Dear reader, as the publisher of Pandemic Journal, America’s leading record of social commentary, I keep an ear to the ground for rumblings of change in how my fellow citizens digest their news. I’ve watched with no small amount of interest the growing trend of news and information whose genesis is whimsical ideas, magical thinking or misinterpretation of third-grade science. My immediate instinct was to monetize this nonsense.
My god, I thought, it’s not enough to simply amplify the ravings of people whose idea of scholarly accomplishment is skimming Facebook Groups while sitting on the crapper. There’s a greater opportunity, and that is to manufacture knowledge.
That’s why I immediately fired my hotshot team of editors, tore down the walls of our office to create a bullpen, and populated it with an army of writers whose only credentials are cocksure confidence and an attraction to the mildly plausible. I have fueled these drones with black market hydroxychloroquine and am paying them by the eyeball to saturate American culture with knowledge about every subject under the sun.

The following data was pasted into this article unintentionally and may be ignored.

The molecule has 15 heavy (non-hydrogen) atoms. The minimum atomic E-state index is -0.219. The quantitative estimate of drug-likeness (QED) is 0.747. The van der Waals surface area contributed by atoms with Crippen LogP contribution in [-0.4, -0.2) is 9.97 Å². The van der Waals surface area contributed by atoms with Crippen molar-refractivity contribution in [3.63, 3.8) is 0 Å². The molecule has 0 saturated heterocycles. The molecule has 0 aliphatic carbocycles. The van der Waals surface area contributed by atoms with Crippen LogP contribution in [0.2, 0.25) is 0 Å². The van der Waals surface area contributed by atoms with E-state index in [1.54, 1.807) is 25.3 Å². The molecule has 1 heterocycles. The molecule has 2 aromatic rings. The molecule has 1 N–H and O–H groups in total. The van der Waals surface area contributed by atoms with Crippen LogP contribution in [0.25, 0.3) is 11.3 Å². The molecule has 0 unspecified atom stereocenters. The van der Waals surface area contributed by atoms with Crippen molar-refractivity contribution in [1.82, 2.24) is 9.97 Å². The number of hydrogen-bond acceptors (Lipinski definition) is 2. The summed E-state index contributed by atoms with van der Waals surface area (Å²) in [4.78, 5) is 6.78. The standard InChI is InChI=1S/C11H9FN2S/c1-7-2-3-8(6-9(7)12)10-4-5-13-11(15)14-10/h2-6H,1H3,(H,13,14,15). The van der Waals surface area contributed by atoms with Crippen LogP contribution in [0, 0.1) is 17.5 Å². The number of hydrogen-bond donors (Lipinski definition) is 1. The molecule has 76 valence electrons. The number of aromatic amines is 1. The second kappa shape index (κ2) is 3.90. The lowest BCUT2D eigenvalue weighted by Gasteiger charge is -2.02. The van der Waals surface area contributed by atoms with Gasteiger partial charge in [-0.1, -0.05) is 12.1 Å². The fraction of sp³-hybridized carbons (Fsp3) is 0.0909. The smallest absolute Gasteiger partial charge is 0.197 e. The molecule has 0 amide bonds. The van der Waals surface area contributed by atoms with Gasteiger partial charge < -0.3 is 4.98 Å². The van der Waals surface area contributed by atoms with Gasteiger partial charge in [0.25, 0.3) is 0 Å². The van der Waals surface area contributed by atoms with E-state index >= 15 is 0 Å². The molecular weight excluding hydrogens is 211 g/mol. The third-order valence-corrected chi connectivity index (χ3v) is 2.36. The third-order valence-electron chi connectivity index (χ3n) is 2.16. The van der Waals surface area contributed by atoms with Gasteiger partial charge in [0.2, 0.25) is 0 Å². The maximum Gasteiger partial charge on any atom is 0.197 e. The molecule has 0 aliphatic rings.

There is almost no beat we don’t cover. Astrophysics and celebrity marriages are the province of writers 86-133 (in this brave new world of information, bylines no longer matter); 22-76 will tell you everything you want to know about NASCAR, cat food and venomous insects. The breadth of our coverage is almost as wide as the world itself. The only subject beyond our grasp is vaccinations, as Jenny McCarthy and Charlie Sheen have this covered and have explicitly warned us to back off. However, we share one thing in common: Editorial standards that require only that enough people believe us to pay the bills.
So get ready, America. We’re turning up the news to eleven!